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The company has finally seen its application approved, having filed it at the United States Patent and Trademark Office (USPTO) in May 2011.
Microsoft is now the owner of a patent for the AR glasses which it describes in its application as: “A computer implemented method providing supplemental information to a user with a head mounted display viewing a live event.”
According to Microsoft, the glasses will provide additional information to users watching a live event, such as a sports or music, with examples including commentary to specific actions or information on objects or participating individuals, replays of actions and song lyrics.
UK-based telecoms research group Juniper Research in August forecast that by 2017 over 2.5 billion AR apps will be downloaded to smartphones and tablets annually. In November, Juniper released a projection that AR apps will generate a global revenue of US$300 million in 2013.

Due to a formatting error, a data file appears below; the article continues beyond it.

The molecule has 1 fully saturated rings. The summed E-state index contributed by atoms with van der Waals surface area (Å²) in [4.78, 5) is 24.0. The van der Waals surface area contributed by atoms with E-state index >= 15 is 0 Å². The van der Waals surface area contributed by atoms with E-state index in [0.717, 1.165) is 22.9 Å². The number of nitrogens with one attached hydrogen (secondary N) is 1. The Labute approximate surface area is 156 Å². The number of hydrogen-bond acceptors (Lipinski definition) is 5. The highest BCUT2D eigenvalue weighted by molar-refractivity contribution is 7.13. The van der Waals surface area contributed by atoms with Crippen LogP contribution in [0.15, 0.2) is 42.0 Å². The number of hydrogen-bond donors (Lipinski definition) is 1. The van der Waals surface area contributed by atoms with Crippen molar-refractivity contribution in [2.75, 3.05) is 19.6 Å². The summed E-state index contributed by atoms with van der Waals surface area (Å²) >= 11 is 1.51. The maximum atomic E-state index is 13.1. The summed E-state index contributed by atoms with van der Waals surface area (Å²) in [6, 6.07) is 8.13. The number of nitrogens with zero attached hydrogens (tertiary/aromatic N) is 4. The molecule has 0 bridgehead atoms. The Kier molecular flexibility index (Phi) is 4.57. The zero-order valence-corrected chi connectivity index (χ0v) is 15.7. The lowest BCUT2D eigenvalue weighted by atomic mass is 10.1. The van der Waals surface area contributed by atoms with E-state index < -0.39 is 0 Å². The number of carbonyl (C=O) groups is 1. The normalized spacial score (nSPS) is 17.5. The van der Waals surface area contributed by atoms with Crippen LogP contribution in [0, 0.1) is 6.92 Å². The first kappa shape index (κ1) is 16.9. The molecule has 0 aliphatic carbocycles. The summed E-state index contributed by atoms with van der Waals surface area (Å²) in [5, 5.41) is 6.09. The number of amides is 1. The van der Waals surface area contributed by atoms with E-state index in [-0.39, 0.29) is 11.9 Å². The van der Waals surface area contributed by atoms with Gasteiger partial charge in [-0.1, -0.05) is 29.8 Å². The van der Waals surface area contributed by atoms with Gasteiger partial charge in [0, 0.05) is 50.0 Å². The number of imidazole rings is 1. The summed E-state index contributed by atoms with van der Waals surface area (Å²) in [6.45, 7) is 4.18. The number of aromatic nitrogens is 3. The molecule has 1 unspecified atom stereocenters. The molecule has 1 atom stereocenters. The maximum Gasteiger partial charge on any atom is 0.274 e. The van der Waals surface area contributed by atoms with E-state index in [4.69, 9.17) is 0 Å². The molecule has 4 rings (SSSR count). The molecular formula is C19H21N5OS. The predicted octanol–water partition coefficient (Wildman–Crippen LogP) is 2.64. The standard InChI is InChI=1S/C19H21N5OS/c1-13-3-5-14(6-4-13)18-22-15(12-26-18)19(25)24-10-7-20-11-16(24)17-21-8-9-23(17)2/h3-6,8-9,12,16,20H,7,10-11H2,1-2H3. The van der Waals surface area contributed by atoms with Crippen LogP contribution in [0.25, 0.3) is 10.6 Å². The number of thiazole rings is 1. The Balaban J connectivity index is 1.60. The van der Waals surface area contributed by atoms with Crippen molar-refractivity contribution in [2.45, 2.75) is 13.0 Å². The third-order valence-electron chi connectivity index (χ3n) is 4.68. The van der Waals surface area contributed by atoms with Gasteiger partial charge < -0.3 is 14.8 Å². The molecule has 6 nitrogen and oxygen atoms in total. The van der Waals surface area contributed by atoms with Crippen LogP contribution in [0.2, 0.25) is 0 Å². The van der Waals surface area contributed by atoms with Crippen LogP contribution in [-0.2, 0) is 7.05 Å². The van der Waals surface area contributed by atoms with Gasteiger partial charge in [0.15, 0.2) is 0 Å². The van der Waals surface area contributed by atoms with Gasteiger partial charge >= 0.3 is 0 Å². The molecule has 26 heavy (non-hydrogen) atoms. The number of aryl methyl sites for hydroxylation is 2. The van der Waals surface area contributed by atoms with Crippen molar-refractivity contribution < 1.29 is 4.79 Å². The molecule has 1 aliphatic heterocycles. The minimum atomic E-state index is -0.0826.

The AR arena has thus far been dominated by the smartphone market, though Google is also pushing for entry. The search engine giant is racing to release its own set of highly-publicised AR glasses – known as Google Glass – with prototypes billed to become available in 2013. Google is toying with a number of features for its glasses, including providing an on-lens meeting schedule, weather indicator, direction checker, and may even allow users to place on-lens video calls – all of which would hover in front of the user’s vision.
While the corporations battle it out in the race to provide the first widely accessible AR product as separate from smartphone applications, it is unclear whether AR gadgets will be a lasting trend that changes the consumer tech ecosystem, or whether they will prove to be a fad with limited uptake among tech-centric individuals.